Children get sick, just like adults do. But many times the only medications doctors can prescribe for children have never been tested in children. Why is that? And how could this prescription practice affect you and your family?

The Process of Testing Drugs

When drug companies wish to manufacture and market a new drug, they must first receive approval from the United States Food and Drug Administration (FDA). This is done by submitting scientific evidence proving that the drug is safe and effective.

That evidence is collected in experiments, usually first conducted in test tubes and laboratory animals, and then in human studies called "clinical trials." Clinical trials take several years and cost millions of dollars to conduct.

The data collected during clinical trials is summarized in detail on an approved drug's labeling. While much of it may seem like medical "mumbo-jumbo" to the average layperson, it is often vital information for a treating physician.

Why Some Groups Are Left Out

Historically, certain segments of the population have been largely omitted from clinical trials of new drugs. These groups include children, women of childbearing potential, and elderly people.

There are several reasons for this:


Safety is a concern in all clinical trials, but it can be of particular concern with regard to populations who may be more vulnerable to adverse effects from drugs—such as children, developing fetuses in pregnant women, and elderly people.


There is the argument that duplicating expensive trials in different populations may not be cost-effective for the company footing the bill.


Some experts argue that it's unethical to expose certain groups of people to the risk associated with taking an experimental drug. And in the case of children, it's been argued that it's unethical to enroll them in clinical trials when they're not old enough to consent.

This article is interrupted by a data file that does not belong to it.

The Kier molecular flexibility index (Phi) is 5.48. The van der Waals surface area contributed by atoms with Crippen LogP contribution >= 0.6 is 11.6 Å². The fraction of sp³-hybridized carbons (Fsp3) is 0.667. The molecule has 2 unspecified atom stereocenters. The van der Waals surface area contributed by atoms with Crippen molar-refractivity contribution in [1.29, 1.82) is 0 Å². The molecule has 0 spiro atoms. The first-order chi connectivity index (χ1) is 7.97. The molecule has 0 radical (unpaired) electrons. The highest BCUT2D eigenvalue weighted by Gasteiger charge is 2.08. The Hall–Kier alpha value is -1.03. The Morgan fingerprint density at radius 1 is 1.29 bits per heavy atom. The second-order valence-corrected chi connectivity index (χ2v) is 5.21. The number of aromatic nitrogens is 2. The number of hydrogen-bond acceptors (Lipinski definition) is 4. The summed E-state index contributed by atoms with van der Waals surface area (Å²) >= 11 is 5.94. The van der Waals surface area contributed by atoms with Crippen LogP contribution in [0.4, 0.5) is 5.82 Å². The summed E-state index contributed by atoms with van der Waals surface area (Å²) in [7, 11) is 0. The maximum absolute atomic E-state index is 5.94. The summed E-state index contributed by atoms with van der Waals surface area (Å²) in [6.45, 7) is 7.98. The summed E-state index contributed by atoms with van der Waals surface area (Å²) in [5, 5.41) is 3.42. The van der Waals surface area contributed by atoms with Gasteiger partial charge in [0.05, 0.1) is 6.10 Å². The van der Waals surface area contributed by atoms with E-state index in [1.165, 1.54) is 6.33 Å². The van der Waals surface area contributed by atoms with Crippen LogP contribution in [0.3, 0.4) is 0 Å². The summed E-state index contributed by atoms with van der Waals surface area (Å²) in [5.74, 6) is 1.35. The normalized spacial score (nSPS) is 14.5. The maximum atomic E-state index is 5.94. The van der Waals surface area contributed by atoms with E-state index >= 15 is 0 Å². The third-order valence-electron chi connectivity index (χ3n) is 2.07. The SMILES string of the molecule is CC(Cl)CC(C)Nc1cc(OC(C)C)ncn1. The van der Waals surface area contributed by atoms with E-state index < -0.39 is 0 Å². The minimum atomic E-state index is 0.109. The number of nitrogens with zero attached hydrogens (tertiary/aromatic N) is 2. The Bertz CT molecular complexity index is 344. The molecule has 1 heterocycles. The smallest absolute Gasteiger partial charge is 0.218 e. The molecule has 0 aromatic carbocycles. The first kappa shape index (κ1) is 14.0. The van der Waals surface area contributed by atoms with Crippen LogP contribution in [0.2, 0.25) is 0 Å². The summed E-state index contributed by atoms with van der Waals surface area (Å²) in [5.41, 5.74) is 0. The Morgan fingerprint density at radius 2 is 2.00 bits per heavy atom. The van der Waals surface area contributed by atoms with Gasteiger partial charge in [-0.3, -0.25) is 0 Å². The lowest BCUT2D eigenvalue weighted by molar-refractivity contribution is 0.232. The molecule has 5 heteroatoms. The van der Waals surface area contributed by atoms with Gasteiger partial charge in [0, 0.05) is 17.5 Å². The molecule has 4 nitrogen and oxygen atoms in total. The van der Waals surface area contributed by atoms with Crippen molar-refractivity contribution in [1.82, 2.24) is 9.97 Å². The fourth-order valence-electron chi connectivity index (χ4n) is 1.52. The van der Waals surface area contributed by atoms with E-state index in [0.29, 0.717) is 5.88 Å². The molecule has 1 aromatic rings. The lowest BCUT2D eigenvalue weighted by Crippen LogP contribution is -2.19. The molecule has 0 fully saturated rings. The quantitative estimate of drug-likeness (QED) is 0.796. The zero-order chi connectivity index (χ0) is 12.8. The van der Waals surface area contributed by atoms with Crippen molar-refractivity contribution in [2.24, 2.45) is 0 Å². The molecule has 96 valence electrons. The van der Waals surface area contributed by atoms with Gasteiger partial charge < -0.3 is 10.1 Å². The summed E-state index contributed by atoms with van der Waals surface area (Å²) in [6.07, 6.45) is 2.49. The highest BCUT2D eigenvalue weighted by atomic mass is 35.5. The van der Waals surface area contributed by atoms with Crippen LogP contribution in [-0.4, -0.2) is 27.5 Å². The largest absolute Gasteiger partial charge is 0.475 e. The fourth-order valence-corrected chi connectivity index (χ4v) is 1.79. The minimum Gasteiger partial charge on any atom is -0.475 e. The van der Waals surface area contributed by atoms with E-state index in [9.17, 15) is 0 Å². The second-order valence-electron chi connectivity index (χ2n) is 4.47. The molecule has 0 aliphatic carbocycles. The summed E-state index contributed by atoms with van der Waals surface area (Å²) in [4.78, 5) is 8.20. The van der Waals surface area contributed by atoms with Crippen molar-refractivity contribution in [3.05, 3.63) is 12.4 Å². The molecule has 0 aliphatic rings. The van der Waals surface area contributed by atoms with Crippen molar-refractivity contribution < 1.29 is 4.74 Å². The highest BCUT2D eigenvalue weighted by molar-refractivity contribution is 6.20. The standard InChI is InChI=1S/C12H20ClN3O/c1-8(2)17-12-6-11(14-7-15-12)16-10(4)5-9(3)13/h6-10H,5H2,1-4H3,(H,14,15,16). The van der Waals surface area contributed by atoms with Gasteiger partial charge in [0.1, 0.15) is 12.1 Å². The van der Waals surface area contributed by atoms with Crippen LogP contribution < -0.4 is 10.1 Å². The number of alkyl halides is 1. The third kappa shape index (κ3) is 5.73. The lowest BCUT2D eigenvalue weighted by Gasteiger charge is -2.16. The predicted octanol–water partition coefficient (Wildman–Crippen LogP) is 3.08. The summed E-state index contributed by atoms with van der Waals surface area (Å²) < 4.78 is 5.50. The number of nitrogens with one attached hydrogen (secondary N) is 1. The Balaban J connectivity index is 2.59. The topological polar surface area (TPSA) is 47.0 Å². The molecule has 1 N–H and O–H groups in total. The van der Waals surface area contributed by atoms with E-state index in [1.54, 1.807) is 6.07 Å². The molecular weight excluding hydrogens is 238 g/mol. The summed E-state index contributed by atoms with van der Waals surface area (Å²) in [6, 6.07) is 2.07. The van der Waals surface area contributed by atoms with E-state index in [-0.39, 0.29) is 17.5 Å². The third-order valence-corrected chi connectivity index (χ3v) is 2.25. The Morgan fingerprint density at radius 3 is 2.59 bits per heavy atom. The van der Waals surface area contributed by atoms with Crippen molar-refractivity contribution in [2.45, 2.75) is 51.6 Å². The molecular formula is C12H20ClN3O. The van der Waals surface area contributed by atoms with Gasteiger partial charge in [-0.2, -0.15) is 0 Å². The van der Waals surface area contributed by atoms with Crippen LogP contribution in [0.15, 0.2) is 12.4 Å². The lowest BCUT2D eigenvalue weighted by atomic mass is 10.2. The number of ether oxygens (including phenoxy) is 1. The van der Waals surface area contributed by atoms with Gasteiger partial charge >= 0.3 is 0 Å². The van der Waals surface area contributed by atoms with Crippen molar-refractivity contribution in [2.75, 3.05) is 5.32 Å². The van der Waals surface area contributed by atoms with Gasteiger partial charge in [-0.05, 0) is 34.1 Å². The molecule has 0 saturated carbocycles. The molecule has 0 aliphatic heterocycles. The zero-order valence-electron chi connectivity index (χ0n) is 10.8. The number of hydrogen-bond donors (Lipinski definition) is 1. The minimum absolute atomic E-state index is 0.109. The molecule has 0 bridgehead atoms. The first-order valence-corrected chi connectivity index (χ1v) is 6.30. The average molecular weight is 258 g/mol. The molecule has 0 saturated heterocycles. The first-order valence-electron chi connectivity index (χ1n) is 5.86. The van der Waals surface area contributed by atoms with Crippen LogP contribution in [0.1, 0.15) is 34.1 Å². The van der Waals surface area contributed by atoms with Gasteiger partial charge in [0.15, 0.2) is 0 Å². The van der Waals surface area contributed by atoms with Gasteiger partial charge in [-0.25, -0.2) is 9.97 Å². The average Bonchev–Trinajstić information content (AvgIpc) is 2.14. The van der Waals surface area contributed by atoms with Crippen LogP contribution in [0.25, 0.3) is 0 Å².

Robert Ward, MD, FAAP, past chairman of the American Academy of Pediatrics' Committee on Drugs, refutes that argument by asking if enrolling children in trials, when appropriate, is any less ethical than treating them with drugs that haven't been specifically tested in children.

"It is interesting to consider what is more ethical—testing drugs in children with the assent of older children and the informed permission of their parents, or simply treating children with medications that physicians think will be safe and effective but that haven't been extensively tested," Dr. Ward says.

The Challenge for Doctors

Thus, doctors are faced with a bit of a conundrum when prescribing medications to certain patients. To many doctors, that's cause for concern. The lack of testing means a lack of knowledge regarding clinical effect, proper dosing, and potential side effects.

For example, while antidepressants are widely used in children and adolescents, there have been few studies in that age group, and certain antidepressants have been linked to an increased risk of suicide.

Children, many experts point out, are not simply "little adults." You can't just cut a drug dose in half and expect it to work the way it works in an adult. Similarly, geriatricians reject the argument that elderly people respond predictably to the same drugs shown to be safe and effective in younger adults.

Efforts to Improve the Situation

Fortunately, changes are being made to improve the situation. Since the mid-1990s, the FDA has proposed several rules to encourage the inclusion of children, women of childbearing potential, and elderly people in clinical trials of new drugs.

Perhaps most significantly, Congress passed a legislative provision in 1997 (which was renewed in early 2002) that grants a six-month extension on the patents of drugs produced by companies that test their drugs in children.

This financial incentive helps offset the cost of extra testing and is an "honorable 'quid pro quo' that works for everybody," according to Jeff Trewhitt, spokesperson for the Pharmaceutical Research and Manufacturers of America.

What You Can Do

In the meantime, your best bet, as always, is to be an informed consumer. Whenever you or your child is prescribed a medication, ask your doctor and pharmacist if the drug was specifically tested in your age group and what are the potential risks associated with the drug.

It's important to remember that a drug that hasn't been tested in a certain population isn't necessarily dangerous to that population and not taking the drug to treat a condition may be riskier than taking it. In many cases, doctors may have substantial experience using that drug to treat people in that population and, if so, they should be able to tell you how the drug has worked in their experience.